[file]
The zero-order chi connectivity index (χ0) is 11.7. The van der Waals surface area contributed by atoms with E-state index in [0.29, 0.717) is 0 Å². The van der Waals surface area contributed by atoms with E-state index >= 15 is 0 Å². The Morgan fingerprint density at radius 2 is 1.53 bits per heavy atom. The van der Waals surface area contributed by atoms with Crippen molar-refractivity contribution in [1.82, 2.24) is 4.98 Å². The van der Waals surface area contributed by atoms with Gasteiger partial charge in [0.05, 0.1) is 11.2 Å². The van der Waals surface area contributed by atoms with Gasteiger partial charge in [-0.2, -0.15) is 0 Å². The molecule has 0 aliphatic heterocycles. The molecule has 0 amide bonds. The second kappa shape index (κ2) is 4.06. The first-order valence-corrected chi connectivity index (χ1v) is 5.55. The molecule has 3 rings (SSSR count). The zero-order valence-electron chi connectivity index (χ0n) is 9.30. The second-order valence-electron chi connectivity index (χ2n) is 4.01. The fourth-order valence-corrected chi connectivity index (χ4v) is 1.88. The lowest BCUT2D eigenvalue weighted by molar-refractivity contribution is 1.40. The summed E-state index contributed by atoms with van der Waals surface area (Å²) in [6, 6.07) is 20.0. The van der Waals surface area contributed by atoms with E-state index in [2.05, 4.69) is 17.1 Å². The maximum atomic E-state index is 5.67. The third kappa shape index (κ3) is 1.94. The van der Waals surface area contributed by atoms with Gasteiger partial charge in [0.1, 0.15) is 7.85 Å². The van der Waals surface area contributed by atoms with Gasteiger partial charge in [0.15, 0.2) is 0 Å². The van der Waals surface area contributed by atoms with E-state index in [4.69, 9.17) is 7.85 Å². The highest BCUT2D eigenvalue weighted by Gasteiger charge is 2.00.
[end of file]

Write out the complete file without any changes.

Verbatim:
The zero-order chi connectivity index (χ0) is 11.7. The van der Waals surface area contributed by atoms with E-state index in [0.29, 0.717) is 0 Å². The van der Waals surface area contributed by atoms with E-state index >= 15 is 0 Å². The Morgan fingerprint density at radius 2 is 1.53 bits per heavy atom. The van der Waals surface area contributed by atoms with Crippen molar-refractivity contribution in [1.82, 2.24) is 4.98 Å². The van der Waals surface area contributed by atoms with Gasteiger partial charge in [0.05, 0.1) is 11.2 Å². The van der Waals surface area contributed by atoms with Gasteiger partial charge in [-0.2, -0.15) is 0 Å². The molecule has 0 aliphatic heterocycles. The molecule has 0 amide bonds. The second kappa shape index (κ2) is 4.06. The first-order valence-corrected chi connectivity index (χ1v) is 5.55. The molecule has 3 rings (SSSR count). The zero-order valence-electron chi connectivity index (χ0n) is 9.30. The second-order valence-electron chi connectivity index (χ2n) is 4.01. The fourth-order valence-corrected chi connectivity index (χ4v) is 1.88. The lowest BCUT2D eigenvalue weighted by molar-refractivity contribution is 1.40. The summed E-state index contributed by atoms with van der Waals surface area (Å²) in [6, 6.07) is 20.0. The van der Waals surface area contributed by atoms with E-state index in [2.05, 4.69) is 17.1 Å². The maximum atomic E-state index is 5.67. The third kappa shape index (κ3) is 1.94. The van der Waals surface area contributed by atoms with Gasteiger partial charge in [0.1, 0.15) is 7.85 Å². The van der Waals surface area contributed by atoms with Gasteiger partial charge in [0.15, 0.2) is 0 Å². The van der Waals surface area contributed by atoms with E-state index in [4.69, 9.17) is 7.85 Å². The highest BCUT2D eigenvalue weighted by Gasteiger charge is 2.00.